Unrest in Libya, Tunisia, Bahrain, Algeria, Egypt.... the list goes on and on. Every day when I listen to the news, I also pray. This is huge and crazy stuff, and I have no idea (nor does anyone else, if they're honest with themselves) where this is headed.
One immediate result I see already is a rise in gas prices. As I zipped home from Providence Hall on my scooter last week, I saw that Arco listed $3.79 for unleaded, and $3.89 for premium. Yikes. And the predictions are that prices will only go higher, quickly.
I just looked at my credit card statement... since January 29, I have spent $12.64 on gas. I will add that I also used the bus three different times because of rain. I buy 10-ride passes for the bus, which discounts the price from $1.75 to $1.10 per ride. So I have spent $15.94 on transportation in the last month.
Forgive me if it sounds like I'm bragging. That is not my goal. It's to make the point that we have to work hard on finding and using alternative means of transportation. Yes, it can be inconvenient when it's pouring rain, and yes, it's chilly on that scooter in the morning (so I bundle up in layers and look like the Michelin Man) and yes, I have to skip some things because I need more time to get from place to place. I got caught in a downpour while running errands on my bike last week -- and while I got muddy and sopping wet, I also felt like I was 10 years old and it was a hoot.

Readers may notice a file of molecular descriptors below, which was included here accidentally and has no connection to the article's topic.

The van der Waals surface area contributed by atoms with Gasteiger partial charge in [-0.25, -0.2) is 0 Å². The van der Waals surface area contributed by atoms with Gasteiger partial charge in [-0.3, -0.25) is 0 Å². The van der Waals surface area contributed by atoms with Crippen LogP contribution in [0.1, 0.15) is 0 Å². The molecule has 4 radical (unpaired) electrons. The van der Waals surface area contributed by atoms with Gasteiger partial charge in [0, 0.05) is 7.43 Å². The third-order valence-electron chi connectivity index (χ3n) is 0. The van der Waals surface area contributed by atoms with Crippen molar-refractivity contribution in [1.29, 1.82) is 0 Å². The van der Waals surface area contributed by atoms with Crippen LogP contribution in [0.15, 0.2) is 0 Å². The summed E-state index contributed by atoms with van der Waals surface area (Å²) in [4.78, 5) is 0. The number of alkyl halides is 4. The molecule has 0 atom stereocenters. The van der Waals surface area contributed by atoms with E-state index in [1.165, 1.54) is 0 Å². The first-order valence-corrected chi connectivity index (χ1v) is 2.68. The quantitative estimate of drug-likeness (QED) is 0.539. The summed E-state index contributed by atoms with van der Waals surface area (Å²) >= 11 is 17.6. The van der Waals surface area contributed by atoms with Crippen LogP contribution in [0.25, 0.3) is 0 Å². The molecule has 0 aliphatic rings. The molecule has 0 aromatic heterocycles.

I googled GasBuddy.com. It's goal is to help consumers find the lowest prices for gas. But I was stopped by its first sentence: "The USA consumes 400 million gallons of gasoline every day." This is crazy-making! It cannot be just about finding deals. We need to look long and hard at our habits and make some changes.
Matthew Sleeth makes some great suggestions in his book Serve God, Save the Planet:
- Use your bike for short trips.
- Combine trips. Think you’re not driving a gas guzzler? The average U.S. family car travels about 15,000 miles each year. This adds up to 5.8 tons of greenhouse gas pollution and $2,222 in gasoline. If you have two family cars, that’s $4,444 in gasoline alone.
- Visit the grocery store only once a week.
- Use public transportation instead of your car once a week. Just start there.
- Have someone over for dinner instead of going out.
Lest I sound like I am nagging, I will stop there. I quoted Mr. Sleeth on Oct 10 of last year, and I will quote him again:
If you appear smug or holier than thou, you will be a positive witness to a party of none.